I'm now less than a month away from launching WILDFLOWER, which means I'm neck-deep in partially-finished samples, pattern edits and kit supplies. Mr. Cleaver is being extremely patient about the number of project bags and cardboard boxes littering our house at moment. 

But even in the midst of all this chaos, the beauty of it all, like a bud peaking out of the dirt, is apparent and I'm relishing all the time I'm getting to spend with these beautiful threads and yarns in their vernal greens, pinks and purples. 

To be the first to know when this collection launches, which includes some limited-edition hand-dyed kits, sign up for my newsletter below. You'll receive a special discount and a free garden planning template (excel) as my thank you to you!


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FO Roundup - Winter 2018

One of the most fun parts of being a designer is seeing how others interpret your designs. Here are a few of my favorite finished objects (FOs) of late, with a focus on cozy sweaters and comfy couches!

 Caiterly - Knit by srblipscomb

Caiterly - Knit by srblipscomb

 Willamette Coat - knit by TIcheek

Willamette Coat - knit by TIcheek

 Alaria -  knit by wmcurella

Alaria -  knit by wmcurella

 Alaria - knit by StephanieArrese

Alaria - knit by StephanieArrese

 Cresting Waves Shawl - knit and dyed(!) by kquinnschroeder

Cresting Waves Shawl - knit and dyed(!) by kquinnschroeder

 Summer Rain Shawl - knit by maplebuttermom

Summer Rain Shawl - knit by maplebuttermom

 Fleet Fox - knit by littlelena

Fleet Fox - knit by littlelena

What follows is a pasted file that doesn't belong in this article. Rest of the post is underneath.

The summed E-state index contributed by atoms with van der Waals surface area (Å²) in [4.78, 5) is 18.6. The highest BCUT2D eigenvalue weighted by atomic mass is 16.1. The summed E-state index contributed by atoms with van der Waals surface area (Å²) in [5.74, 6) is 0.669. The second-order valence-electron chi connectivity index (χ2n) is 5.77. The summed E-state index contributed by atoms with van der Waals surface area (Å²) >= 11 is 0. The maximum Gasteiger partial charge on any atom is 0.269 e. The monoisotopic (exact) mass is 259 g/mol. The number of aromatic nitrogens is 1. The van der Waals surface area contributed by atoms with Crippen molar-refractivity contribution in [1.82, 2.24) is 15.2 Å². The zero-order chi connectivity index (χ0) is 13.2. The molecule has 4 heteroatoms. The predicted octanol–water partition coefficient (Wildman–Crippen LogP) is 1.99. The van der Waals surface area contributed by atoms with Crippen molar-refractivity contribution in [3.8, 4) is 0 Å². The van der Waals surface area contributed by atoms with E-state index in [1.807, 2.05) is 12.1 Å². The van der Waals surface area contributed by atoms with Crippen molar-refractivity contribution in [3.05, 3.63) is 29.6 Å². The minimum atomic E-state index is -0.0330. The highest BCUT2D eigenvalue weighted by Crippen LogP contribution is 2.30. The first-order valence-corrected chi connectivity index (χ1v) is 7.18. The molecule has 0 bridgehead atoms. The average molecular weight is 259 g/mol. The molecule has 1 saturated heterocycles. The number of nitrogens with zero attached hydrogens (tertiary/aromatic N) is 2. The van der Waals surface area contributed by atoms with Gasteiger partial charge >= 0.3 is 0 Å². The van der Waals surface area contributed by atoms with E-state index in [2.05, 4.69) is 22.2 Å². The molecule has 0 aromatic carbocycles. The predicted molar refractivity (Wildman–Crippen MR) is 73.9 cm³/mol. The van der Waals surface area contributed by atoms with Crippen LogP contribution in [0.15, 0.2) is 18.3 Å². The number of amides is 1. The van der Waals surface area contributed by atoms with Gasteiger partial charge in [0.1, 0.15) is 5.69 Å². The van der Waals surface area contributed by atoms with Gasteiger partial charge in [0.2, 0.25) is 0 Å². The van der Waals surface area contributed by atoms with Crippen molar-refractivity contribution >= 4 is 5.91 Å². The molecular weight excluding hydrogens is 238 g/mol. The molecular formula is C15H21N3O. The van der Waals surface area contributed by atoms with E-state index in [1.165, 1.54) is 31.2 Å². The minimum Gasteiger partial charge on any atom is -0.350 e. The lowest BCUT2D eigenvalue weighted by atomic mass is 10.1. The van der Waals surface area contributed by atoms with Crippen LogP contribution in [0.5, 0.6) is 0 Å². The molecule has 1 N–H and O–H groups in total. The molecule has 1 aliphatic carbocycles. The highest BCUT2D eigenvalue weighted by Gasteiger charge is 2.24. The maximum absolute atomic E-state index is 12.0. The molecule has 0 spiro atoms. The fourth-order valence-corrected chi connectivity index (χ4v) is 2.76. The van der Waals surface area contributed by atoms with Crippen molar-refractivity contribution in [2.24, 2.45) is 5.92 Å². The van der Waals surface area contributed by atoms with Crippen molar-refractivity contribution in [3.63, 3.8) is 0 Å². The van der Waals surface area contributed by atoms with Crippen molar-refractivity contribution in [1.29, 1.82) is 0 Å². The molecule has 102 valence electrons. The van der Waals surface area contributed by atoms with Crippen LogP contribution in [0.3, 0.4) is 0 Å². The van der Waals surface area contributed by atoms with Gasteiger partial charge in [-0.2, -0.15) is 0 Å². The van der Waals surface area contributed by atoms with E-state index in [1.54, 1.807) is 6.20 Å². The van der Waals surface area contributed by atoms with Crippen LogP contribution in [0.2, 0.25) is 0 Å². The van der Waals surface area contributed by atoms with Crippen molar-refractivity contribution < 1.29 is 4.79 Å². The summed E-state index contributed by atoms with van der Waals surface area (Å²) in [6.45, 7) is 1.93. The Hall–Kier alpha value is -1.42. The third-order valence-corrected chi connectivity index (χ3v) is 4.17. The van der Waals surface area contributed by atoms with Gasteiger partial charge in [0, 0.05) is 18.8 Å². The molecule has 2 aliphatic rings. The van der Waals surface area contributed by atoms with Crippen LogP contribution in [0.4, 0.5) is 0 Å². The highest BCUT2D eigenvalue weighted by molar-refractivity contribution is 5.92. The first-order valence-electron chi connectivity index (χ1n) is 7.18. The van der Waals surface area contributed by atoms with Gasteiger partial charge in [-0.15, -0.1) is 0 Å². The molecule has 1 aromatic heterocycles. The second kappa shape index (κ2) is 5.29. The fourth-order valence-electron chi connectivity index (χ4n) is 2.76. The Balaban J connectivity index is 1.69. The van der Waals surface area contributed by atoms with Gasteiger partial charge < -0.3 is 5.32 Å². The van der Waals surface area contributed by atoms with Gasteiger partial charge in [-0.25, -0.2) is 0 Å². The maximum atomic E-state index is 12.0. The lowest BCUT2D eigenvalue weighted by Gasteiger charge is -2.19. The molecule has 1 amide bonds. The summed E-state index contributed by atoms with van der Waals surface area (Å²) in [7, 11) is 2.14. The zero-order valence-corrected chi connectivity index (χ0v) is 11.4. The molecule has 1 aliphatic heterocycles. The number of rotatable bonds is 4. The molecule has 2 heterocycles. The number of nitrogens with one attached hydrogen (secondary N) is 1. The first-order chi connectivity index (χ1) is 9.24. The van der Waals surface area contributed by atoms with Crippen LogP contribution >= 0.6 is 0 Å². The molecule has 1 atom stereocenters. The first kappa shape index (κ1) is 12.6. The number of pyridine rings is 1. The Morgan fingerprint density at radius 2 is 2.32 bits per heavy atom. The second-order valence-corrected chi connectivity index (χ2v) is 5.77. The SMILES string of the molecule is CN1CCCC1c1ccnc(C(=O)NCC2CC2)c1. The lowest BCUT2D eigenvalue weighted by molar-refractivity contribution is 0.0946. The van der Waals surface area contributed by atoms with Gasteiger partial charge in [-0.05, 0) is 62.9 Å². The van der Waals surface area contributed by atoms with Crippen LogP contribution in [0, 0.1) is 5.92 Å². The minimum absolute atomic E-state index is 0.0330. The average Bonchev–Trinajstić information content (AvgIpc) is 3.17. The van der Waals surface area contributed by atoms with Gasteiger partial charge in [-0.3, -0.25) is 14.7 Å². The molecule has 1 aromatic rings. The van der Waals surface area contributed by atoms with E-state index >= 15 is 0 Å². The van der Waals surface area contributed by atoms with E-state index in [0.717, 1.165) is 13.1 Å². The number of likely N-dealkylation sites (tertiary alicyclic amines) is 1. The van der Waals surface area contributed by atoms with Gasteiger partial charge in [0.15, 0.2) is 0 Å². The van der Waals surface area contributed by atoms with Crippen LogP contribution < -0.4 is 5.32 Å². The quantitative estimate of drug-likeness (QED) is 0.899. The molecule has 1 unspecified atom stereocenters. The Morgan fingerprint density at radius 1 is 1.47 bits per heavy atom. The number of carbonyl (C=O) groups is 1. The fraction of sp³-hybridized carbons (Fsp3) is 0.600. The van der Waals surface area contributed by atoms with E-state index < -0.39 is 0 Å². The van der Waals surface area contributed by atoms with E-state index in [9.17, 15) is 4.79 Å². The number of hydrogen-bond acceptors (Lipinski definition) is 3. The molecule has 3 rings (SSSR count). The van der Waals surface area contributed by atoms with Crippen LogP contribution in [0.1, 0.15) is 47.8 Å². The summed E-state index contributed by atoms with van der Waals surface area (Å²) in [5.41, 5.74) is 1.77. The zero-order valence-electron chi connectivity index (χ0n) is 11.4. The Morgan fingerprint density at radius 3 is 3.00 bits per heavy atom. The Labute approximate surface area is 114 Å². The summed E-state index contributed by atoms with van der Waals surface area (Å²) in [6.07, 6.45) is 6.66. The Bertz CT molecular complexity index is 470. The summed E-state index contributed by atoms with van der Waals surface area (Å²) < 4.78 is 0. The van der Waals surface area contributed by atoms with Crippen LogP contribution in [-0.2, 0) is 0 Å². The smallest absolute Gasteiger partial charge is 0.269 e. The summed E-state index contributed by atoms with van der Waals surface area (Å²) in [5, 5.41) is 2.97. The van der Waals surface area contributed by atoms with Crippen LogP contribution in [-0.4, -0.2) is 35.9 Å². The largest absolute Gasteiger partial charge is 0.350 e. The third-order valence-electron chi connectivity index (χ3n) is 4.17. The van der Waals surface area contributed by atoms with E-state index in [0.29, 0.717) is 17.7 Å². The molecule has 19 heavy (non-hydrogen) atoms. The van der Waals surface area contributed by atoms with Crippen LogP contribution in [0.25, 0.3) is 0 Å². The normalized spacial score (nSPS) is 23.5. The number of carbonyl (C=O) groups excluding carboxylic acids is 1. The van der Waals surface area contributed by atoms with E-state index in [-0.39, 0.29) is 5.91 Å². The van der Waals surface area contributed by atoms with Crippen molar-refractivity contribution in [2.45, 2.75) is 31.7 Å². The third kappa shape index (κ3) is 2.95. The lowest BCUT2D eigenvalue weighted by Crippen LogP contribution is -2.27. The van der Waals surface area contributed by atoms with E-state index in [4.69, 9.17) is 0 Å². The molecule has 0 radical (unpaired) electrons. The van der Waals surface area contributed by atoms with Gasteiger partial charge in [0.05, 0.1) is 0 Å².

Want to share your knits with me? Tag me @mscleaver on Instagram, or if it's on Ravelry, I'll see it. :) 


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Berroco Portfolio Vol 5.

I was honored when I was invited to submit designs for Berroco's fifth Portfolio Collection. Berroco's independent designer collection, previous Portfolio, have included a number of my favorite design pals, including Jesie Ostermiller, Allison Jane and Beatrice Perron Dahlen - as well as biggies like Norah Gaughan. 

Each Portfolio highlights a different yarn collection and the prompt for my go-around was to show off the versatility of Berroco Remix and Berroco Remix Light. Remix is machine-washable, wool-free yarns are recycled from garment industry pre-consumer waste. I've used a fair number of recycled yarsn before, both in personal knitting and design work, and I have to say that Remix light (used in both patterns above) is my favorite I've used. It's not splitty, but has a nice tweedy texture and is lighter and more stretchy than most yarns with a high cotton content (it's 30% Nylon, 27% Cotton, 24% Acrylic, 10% Silk, 9% Linen, if you're curious). All of this makes it perfect for spring/summer knits. 

My two contributions to the collection are the Lake Arrowhead Tee, a knit-in-the-round tunic with an allover lace pattern and the Amber Waves Shawl, a cleverly designed triangular shawl knitting pattern, that begins at one tip and is worked sideways with an traveling charted stitch pattern to mimic waves of wheat on the plains. 

You get a lot of bang for your buck from these yarns too. The largest size of the tee (55 1/2 inch bust) only requires three balls and the shawl blocks out to over 7 feet long, but uses less than two!

The patterns are available individually for $6 USD each, or as part of a 15-pattern ebook or pamphlet for $17.95. 

Lake Arrowhead Tee

Ravelry | Berroco

Amber Waves Shawl

Ravelry | Berroco

Portfolio Vol 5 Collection

Ravelry | In stores